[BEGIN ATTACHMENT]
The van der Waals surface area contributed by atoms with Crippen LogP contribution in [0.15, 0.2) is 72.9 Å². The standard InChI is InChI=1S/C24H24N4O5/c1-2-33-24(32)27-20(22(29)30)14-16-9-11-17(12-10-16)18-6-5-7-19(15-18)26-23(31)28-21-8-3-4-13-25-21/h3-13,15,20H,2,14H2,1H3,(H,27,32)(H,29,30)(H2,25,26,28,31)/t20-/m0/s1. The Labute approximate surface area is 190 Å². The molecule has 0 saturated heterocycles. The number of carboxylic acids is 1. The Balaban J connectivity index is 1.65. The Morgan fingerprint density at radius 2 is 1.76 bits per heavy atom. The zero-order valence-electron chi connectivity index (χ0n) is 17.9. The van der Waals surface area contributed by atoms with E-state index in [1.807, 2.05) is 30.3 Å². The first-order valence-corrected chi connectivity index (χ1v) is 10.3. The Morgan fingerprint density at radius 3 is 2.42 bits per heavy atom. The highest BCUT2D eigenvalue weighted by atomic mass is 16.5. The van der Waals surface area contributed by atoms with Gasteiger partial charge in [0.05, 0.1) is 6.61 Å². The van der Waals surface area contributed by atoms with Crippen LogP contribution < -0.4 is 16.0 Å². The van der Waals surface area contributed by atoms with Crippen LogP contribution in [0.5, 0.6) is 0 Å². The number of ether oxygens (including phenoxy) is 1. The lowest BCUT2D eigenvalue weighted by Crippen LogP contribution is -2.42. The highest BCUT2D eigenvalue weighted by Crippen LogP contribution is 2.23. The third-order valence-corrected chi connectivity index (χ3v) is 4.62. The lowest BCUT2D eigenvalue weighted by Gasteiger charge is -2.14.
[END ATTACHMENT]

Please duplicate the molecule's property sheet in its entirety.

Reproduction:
The van der Waals surface area contributed by atoms with Crippen LogP contribution in [0.15, 0.2) is 72.9 Å². The standard InChI is InChI=1S/C24H24N4O5/c1-2-33-24(32)27-20(22(29)30)14-16-9-11-17(12-10-16)18-6-5-7-19(15-18)26-23(31)28-21-8-3-4-13-25-21/h3-13,15,20H,2,14H2,1H3,(H,27,32)(H,29,30)(H2,25,26,28,31)/t20-/m0/s1. The Labute approximate surface area is 190 Å². The molecule has 0 saturated heterocycles. The number of carboxylic acids is 1. The Balaban J connectivity index is 1.65. The Morgan fingerprint density at radius 2 is 1.76 bits per heavy atom. The zero-order valence-electron chi connectivity index (χ0n) is 17.9. The van der Waals surface area contributed by atoms with E-state index in [1.807, 2.05) is 30.3 Å². The first-order valence-corrected chi connectivity index (χ1v) is 10.3. The Morgan fingerprint density at radius 3 is 2.42 bits per heavy atom. The highest BCUT2D eigenvalue weighted by atomic mass is 16.5. The van der Waals surface area contributed by atoms with Gasteiger partial charge in [0.05, 0.1) is 6.61 Å². The van der Waals surface area contributed by atoms with Crippen LogP contribution < -0.4 is 16.0 Å². The van der Waals surface area contributed by atoms with Crippen LogP contribution in [0.5, 0.6) is 0 Å². The number of ether oxygens (including phenoxy) is 1. The lowest BCUT2D eigenvalue weighted by Crippen LogP contribution is -2.42. The highest BCUT2D eigenvalue weighted by Crippen LogP contribution is 2.23. The third-order valence-corrected chi connectivity index (χ3v) is 4.62. The lowest BCUT2D eigenvalue weighted by Gasteiger charge is -2.14.